I have French doors in my kitchen, the kind without the mullions. I also have a birdfeeder hanging from the porch roof right outside those doors, and in winter, it’s a hub of activity. While everything else is gray, quiet, and lifeless, the birds remain constant in their fluttering, flapping, swooping, and chirping.
It’s not uncommon for a bird to fly into the doors on occasion. When you’re outside and the light hits the glass at a certain angle and brightness, the reflection of the woods behind our house is strong. I can see why a bird could be confused.
One winter, my son and I were in another room and we heard a loud thud from the kitchen. While I was happily sipping my cocoa, comfy by the fireplace, my son went in to the kitchen to check: a pigeon had flown into the glass.
Walking back into the family room, my son shook his head as if to say “it’s not going to make it.”
And when I finally went in to the kitchen, I could see that it was on its side, one wing out of place, and a neck that didn’t look like it was quite right. But it was breathing, and having a sort of spasm with every breath. My boy had made a pretty good assumption. It looked like it wouldn’t live.
By this time, my daughter had joined us to watch the live reality show taking place on the back porch. My son suggested letting our cat put it out of its misery. My daughter, being one of those tender-hearted “animal” people, wanted to take it to someone who could fix it. Having seen numerous birds mistake our door for air though, I said we should just wait a bit. If it wasn’t injured, it was likely stunned.
So we trudged unhappily down to the schoolroom to begin our day. After a half an hour or so, someone went upstairs to fill water glasses. Sure enough, the bird was on its feet, still reeling from its crash, but certainly not looking like death was imminent. After more time in the schoolroom, we came up to discover that it was gone.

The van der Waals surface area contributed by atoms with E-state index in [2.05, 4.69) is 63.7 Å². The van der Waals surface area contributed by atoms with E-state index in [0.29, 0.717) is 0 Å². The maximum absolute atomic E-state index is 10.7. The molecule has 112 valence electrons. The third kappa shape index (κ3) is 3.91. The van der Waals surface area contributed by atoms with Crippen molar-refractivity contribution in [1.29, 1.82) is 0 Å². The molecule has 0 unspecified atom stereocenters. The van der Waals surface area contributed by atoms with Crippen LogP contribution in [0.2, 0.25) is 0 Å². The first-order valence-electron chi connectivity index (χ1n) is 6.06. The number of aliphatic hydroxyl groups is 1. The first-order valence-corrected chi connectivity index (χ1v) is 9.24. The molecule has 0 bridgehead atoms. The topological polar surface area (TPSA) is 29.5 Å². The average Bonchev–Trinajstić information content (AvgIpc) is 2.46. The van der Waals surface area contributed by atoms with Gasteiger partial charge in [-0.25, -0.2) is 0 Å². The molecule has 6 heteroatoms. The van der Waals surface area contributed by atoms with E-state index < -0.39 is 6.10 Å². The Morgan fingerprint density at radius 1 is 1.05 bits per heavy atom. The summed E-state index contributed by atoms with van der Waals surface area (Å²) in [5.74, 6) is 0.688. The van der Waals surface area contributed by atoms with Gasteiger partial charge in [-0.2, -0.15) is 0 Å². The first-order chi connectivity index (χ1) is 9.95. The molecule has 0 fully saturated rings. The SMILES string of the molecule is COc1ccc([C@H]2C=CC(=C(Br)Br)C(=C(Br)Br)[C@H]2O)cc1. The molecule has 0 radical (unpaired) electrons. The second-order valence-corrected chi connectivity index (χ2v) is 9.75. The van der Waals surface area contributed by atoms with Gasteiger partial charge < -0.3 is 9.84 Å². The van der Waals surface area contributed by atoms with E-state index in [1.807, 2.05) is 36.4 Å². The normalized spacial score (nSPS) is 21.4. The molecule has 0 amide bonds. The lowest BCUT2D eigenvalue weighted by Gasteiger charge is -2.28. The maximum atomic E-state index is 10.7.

I started thinking that oftentimes, I’m that bird.
From time to time, something in life will blindside me. And at first, I’m paralyzed. I don’t know what to do, what my next move should be. I founder because I have a million thoughts swirling through my head, so many in fact, that inaction takes hold. I can clearly remember my first summer here living Lisa’s life from Green Acres. I had thought that after many years of wanting to escape Florida’s humid atmosphere and flat landscape, moving would be an adventure. Adventure it was not; torture was more like it. I didn’t know a soul, and being so far removed from even my next door neighbor, I didn’t even know how to find another soul. And I shut down, in a manner of speaking. I wanted to lay in bed all day. I had a hard time putting on a smile for anyone. I couldn’t even help my kids transition to what surely was a drastic change for them as well.
When the fog lifted, the paralysis stopped. Like the pigeon, I was back on my feet, but still experiencing spasms as everything righted itself. I lashed out at anyone and everyone. Anything and everything. And then I held it in. I sat, I waited, and then I exploded. Sat, waited, and exploded some more. Where had my life gone? So many thoughts swirling in my head still, just… now I had to speak them. Act them.
Loss or some kind of change in my everyday still hits me hard. I still become incapacitated until the fear and pain moves on. I don’t know why I still do. Long ago I should have learned that, instead of hoping for a quick fix or to be put out of my misery, it’s usually best to wait for that period of breath to come back, and the quivers to cease.
But I’m me, a human. I make the same mistakes and forget to learn the same lessons.
Once, we had a bird that sat at our back door pecking away at its reflection. It took an awfully long time for that bird to lose interest in himself. I’m easily too interested in myself much of the time to realize that there is a real world around my world. Sometimes my life mutates and splinters apart through no fault of my own. Very often though, I’m that bird crashing headlong into the glass because I’m blinded by not paying careful enough attention to the world around me.
But like the pigeon that flew into my door that morning, I find myself back on my feet somehow. I stop loitering in my own head and my world, and find the one He intended me to care for and about. Thankfully, He waits. And He watches over me.